Pitch Perfect 2


This encore of the surprise acca-hit has all the same weaknesses of the first (a forced and weak plot with middling dialogue), but also some new strengths. But, while it isn’t a brilliant film, it is wonderfully entertaining… even with Rebel Wilson’s (Night at the Museum 3) oddly dissonant and syncopated comic sensibility. No, I’m not a fan, sorry. And Cannon, who returned to script this round, played into her weakest intentions to showcase her again. Thankfully, the infamous trailer of Wilson exposing herself was from the top of the film and quickly was out of the way. I will admit that it did serve the purpose of making the Bellas believably desperate so the situation could be reset for them to need to prove themselves.

But back to the entertaining part.

Anna Kendrick (Into the Woods) shines again in this sequel. I keep waiting for her feckless, honest, open delivery to get old and fake, but she manages to keep selling it and to make me believe. And the woman has chops, which doesn’t hurt in this story. Hailee Steinfeld (Begin Again), as the heir-apparent for the inevitable PP3, fares a bit less well. She is sweet in her part, but her singing voice isn’t anywhere near the strength of those around her. But, perhaps, that was to allow for growth in the next installment? She is a talent, so I’m hoping that was the reason. The rest of the cast is there primarily to support those two. There are some great cameos and the sub-plot of Bumper and Amy is diverting, but not particularly exciting, even with the inevitable and triumphant rendition of “We Belong.”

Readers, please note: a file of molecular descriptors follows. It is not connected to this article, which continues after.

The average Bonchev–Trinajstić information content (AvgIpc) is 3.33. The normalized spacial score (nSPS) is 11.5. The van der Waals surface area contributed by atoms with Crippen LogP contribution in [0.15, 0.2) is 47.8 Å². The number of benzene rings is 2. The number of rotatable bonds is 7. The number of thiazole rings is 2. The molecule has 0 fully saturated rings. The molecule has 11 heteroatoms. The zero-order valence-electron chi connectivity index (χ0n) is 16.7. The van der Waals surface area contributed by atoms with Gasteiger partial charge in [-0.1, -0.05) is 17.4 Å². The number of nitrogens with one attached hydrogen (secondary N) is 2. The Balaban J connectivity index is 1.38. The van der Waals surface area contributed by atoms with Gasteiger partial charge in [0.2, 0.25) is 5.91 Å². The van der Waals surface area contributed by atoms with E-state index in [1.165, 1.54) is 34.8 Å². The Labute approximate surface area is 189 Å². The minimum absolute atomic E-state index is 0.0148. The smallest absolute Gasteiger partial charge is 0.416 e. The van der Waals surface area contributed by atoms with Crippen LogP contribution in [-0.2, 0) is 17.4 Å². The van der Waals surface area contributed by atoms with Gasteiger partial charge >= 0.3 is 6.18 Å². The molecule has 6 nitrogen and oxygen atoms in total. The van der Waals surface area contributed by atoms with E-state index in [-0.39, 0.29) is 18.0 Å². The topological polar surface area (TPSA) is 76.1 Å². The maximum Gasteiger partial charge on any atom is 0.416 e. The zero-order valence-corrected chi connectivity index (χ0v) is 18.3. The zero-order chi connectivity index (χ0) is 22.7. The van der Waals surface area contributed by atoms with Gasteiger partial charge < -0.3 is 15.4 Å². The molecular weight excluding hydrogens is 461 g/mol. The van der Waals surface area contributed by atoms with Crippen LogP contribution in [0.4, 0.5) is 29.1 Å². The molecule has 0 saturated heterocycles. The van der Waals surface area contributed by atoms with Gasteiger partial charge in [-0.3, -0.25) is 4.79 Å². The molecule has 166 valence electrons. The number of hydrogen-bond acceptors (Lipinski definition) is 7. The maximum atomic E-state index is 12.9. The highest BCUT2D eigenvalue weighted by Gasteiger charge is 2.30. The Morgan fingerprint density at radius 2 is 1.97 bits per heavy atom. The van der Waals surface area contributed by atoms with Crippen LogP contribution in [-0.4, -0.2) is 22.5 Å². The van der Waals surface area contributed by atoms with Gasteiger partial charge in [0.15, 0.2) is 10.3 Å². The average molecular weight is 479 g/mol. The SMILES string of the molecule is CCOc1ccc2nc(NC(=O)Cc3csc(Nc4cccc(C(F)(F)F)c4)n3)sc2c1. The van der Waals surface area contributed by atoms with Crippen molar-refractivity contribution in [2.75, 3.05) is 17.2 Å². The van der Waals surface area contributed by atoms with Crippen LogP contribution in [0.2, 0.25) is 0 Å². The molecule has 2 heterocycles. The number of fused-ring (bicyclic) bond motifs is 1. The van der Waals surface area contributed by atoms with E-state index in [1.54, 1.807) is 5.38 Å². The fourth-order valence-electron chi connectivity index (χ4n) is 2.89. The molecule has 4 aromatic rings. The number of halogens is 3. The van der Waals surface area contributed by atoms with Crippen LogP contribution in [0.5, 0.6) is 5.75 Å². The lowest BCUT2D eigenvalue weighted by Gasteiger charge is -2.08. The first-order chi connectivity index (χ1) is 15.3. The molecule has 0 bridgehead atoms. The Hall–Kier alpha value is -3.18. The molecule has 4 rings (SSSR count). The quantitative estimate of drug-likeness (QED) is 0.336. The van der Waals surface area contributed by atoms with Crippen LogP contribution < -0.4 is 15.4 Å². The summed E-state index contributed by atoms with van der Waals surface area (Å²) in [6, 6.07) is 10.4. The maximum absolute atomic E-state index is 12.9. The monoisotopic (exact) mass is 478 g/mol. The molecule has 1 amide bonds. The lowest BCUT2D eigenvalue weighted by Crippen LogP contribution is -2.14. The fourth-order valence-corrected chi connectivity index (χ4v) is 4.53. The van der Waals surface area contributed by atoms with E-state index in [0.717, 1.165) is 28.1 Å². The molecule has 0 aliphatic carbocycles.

Elizabeth Banks (Love & Mercy) stepping up to direct this round gave the sequel a nice kick to it. Banks is quickly showing herself to be a multi-talented power in Hollywood. While her Hunger Games persona began to creep through into her character for this film, her directing was mostly sure and steady. There were only two very weak aspects. The comedy was often a tad broader than I like (in case that wasn’t obvious yet), but it was consistent in its approach, so I will give her a pass on it as a choice. However, there is little sense of time in the story, which covers an entire semester, somehow, but we have no sense time has passed at all from day one.

However, Banks’ biggest directing triumph in the movie is the final competition sequence. It is brilliantly put together to provide both the sense of montage and scope, while also seamlessly differentiating between the two singing groups we care about and everyone else. She accomplishes this by using a single song to homogenize the other competitors, who are all good, but clearly don’t stand out for us, and thus she avoids having to have elimination rounds in what is nearly a two hour movie. If you need to see a moment that proves her directorial ability, that sequence is it.

If you liked or loved the first, you will enjoy this sequel. It has the same heart and soul, and lots of great singing. I was able to overlook the bits I didn’t care about too much because the rest was that much fun. I couldn’t give it quite the same rating as the first only because it wasn’t as much of a surprise this time. But I am sure it will stand up to rewatching at least a few times. The third in the franchise is already announced… given the consistency of vision and ability to grow the characters, I’m hopeful it will stand up to another chorus.

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